BY LINCOLN ANDERSON | Here’s some gouda news about that damaged Little Italy building that was slated for emergency demolition.
No. 188 Grand St. — which until recently was the home of Alleva Dairy, the nation’s oldest cheese shop — looks like it has a strong chance of being saved after all.
Andrew Bench, a representative of Stabile Realty, the property’s owner, said the Department of Buildings has O.K.’d a plan to stabilize the old tenement, which dates to 1900.
Things came together quickly at a meeting on Tuesday between Bench, Stabile’s engineers and D.O.B. The approved emergency repair plan will be done in such a way to minimize the time workers must spend inside the building — initially, at least.
“The Department of Buildings has given us permission to conduct emergency repairs to stabilize the building,” he said.
“Essentially, we’re going to cement the entire structure together. We’re going to pump this tremendous amount of concrete into the basement, which will fix all the structural problems.”
As for the hole in the wall that opened up on Mulberry Street when an old interior chimney crumbled on Wed., Jan. 10, he said, “The collapsed wall is fairly low on the list of priorities.”
In other words, it’s the 2,500-square-foot basement that is the focus.
If, after the massive concrete pour, the building is then deemed stable, the wall repair and anything else that needs fixing will be done. The facade repairs will hopefully be done “within weeks not months,” he said.
Bench said they hope to do the pour this Friday, with the concrete then taking three to four days to cure. Fourteen cement trucks will line up and, one after the other, pump in a special slurry mix that will flow like water and fill up any voids, creating an 18-inch-thick layer of new concrete. The pour will take one day.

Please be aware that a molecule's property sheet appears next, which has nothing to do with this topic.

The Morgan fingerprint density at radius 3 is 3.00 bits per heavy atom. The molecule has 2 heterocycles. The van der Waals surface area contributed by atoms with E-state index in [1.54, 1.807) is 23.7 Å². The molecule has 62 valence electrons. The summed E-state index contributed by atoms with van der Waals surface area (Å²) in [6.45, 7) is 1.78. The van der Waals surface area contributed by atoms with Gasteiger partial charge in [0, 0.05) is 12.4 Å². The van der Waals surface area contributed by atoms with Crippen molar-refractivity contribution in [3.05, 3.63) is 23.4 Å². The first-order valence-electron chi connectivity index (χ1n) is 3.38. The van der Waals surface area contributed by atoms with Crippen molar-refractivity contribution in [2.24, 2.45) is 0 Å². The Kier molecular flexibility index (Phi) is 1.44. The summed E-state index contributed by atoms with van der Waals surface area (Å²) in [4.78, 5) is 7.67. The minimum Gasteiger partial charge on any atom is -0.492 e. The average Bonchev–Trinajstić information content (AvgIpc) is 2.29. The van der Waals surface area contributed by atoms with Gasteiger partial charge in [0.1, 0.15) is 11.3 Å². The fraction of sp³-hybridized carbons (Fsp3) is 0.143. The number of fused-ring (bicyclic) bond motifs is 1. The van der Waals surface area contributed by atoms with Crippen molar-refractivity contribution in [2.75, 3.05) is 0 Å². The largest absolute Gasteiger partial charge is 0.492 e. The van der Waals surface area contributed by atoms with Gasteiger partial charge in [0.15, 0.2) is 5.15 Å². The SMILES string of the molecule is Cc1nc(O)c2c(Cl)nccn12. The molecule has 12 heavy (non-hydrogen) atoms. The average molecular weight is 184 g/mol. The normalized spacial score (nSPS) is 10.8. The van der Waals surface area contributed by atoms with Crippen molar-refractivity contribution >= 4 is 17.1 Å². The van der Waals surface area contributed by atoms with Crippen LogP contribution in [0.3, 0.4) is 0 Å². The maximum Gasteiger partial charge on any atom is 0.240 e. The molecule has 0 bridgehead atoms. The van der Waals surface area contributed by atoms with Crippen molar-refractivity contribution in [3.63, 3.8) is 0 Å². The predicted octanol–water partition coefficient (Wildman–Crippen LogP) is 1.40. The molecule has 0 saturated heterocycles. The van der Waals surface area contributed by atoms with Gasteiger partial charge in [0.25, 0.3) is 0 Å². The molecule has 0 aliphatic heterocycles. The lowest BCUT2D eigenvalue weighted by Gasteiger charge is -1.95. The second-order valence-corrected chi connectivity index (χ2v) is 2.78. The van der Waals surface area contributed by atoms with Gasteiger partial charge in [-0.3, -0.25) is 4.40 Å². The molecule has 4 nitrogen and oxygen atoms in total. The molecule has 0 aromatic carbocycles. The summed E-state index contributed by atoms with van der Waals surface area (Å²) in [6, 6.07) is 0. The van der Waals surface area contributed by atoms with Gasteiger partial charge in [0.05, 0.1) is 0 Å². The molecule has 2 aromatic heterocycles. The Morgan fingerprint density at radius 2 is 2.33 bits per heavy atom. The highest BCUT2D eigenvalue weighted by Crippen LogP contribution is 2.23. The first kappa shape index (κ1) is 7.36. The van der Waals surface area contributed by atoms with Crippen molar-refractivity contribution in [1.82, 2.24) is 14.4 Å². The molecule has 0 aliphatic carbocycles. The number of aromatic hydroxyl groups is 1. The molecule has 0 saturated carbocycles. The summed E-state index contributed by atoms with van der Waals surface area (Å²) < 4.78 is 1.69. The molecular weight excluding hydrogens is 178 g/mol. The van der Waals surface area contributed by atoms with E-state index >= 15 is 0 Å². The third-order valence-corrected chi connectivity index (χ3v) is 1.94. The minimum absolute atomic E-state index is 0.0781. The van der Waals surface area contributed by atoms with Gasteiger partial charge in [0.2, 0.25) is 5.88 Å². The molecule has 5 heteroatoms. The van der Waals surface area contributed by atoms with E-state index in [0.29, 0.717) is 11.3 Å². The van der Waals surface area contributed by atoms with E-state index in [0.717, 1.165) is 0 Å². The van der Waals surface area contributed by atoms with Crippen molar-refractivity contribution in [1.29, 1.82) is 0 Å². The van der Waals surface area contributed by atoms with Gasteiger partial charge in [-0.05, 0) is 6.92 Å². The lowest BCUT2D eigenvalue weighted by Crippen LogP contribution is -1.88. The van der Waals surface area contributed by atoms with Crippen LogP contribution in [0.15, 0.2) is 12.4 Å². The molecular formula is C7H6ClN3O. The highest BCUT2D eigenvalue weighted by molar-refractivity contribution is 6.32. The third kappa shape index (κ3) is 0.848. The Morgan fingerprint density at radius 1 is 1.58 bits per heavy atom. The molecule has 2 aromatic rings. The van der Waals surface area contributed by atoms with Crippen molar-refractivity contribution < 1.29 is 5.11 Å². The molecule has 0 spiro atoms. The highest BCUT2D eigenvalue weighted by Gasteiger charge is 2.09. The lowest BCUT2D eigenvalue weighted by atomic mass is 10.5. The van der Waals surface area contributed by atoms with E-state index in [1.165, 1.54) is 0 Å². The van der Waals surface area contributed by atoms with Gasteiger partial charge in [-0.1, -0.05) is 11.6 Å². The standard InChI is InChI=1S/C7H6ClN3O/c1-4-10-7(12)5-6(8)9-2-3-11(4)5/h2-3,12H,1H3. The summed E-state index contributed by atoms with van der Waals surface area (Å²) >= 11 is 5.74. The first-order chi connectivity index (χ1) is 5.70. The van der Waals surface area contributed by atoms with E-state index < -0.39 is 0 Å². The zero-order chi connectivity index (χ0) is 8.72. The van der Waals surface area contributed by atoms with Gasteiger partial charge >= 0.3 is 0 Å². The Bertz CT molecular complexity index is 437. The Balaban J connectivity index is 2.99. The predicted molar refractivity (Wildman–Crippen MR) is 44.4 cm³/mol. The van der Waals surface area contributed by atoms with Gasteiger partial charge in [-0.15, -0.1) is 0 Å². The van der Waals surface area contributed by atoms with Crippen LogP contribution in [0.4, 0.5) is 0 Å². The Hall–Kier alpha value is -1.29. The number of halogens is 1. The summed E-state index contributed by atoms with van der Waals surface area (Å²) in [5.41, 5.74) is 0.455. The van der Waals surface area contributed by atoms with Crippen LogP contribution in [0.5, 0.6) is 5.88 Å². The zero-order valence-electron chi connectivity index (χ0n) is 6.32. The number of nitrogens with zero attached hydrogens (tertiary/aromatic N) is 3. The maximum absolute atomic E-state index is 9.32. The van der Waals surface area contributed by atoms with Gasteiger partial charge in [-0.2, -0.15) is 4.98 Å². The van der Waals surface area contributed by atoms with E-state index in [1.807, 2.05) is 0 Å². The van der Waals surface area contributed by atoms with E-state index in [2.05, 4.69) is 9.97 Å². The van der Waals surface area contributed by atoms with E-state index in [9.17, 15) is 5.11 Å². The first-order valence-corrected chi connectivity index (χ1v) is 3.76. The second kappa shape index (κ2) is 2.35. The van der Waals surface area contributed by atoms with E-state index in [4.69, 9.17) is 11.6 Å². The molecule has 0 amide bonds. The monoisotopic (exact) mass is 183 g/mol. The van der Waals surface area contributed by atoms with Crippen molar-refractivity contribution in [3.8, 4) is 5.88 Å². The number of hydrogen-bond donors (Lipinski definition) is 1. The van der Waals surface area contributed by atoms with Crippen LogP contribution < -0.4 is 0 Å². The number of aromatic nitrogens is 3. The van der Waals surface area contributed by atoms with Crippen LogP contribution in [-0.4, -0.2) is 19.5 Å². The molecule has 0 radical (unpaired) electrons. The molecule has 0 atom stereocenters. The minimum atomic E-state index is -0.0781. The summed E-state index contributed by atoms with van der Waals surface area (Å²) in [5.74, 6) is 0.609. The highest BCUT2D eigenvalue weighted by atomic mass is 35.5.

Handling the work will be Celtic Contracting, which Bench praised as “the best in the business.”
In March, Alleva Dairy vacated the space after reaching a settlement with Stabile over back rent the cheese shop owed from the COVID slowdown period. In July, Stabile leased the ground-floor space to Amici Restaurant Group, with plans for Amici to renovate it for use as a new eatery. However, Bench previously told The Village Sun the lease forbids the tenant from doing any renovations without first obtaining valid city permits. Yet, he said that during a walk-through of the site in October, it was clear that Amici was doing work on the space. According to Bench, Amici was then told to stop the renovation work — but allegedly continued. D.O.B. has said that illegal and unauthorized work was going on and caused the partial collapse.
As for whether the tenant was digging out and deepening the basement floor illegally, Bench said, “No comment — because of possible litigation.” However, according to reports, this was being done.
The emergency repair plan also will include monitoring the building with a high-tech system of lasers and optics. Prisms will be attached to the building’s corners and sides and a network of stationary lasers will be set up to shoot beams at them to check for vibration and movement.
“It’s pretty rare to have this level of monitoring,” Bench noted.
As for the projected cost of all the work, he said he couldn’t give an estimate at this point.
Stabile Realty has owned the corner property for more than 100 years. In the 19th century, the Stabiles owned two whole blocks of Little Italy, plus the Banca Stabile. Today, the family — which is located in Pennsylvania, where Bench is Allentown’s district attorney — owns only two buildings from that former real estate empire.
Ironically, “stabile” in Italian means “stable” in English, perhaps auguring well for the emergency stabilization effort.
“We’re undertaking the repairs out of love for the building and community,” Bench said. “We were motivated to do this by people coming up to us and saying they wanted it to be saved.
“All credit to the Department of Buildings for giving us the opportunity to try to save the building,” he added. “We are so incredibly grateful that we were given the chance.”
Among local groups involved in the effort to keep 188 Grand St. standing is Bowery Alliance of Neighbors a.k.a. BAN. Michele Campo, a BAN member, said she braved Wednesday morning’s freezing weather to go by the fenced-off site to find out the latest. To her relief, the supervisor of the demolition crew there told her that all the parties were actually right then at D.O.B. headquarters hashing out a plan to save the historic structure.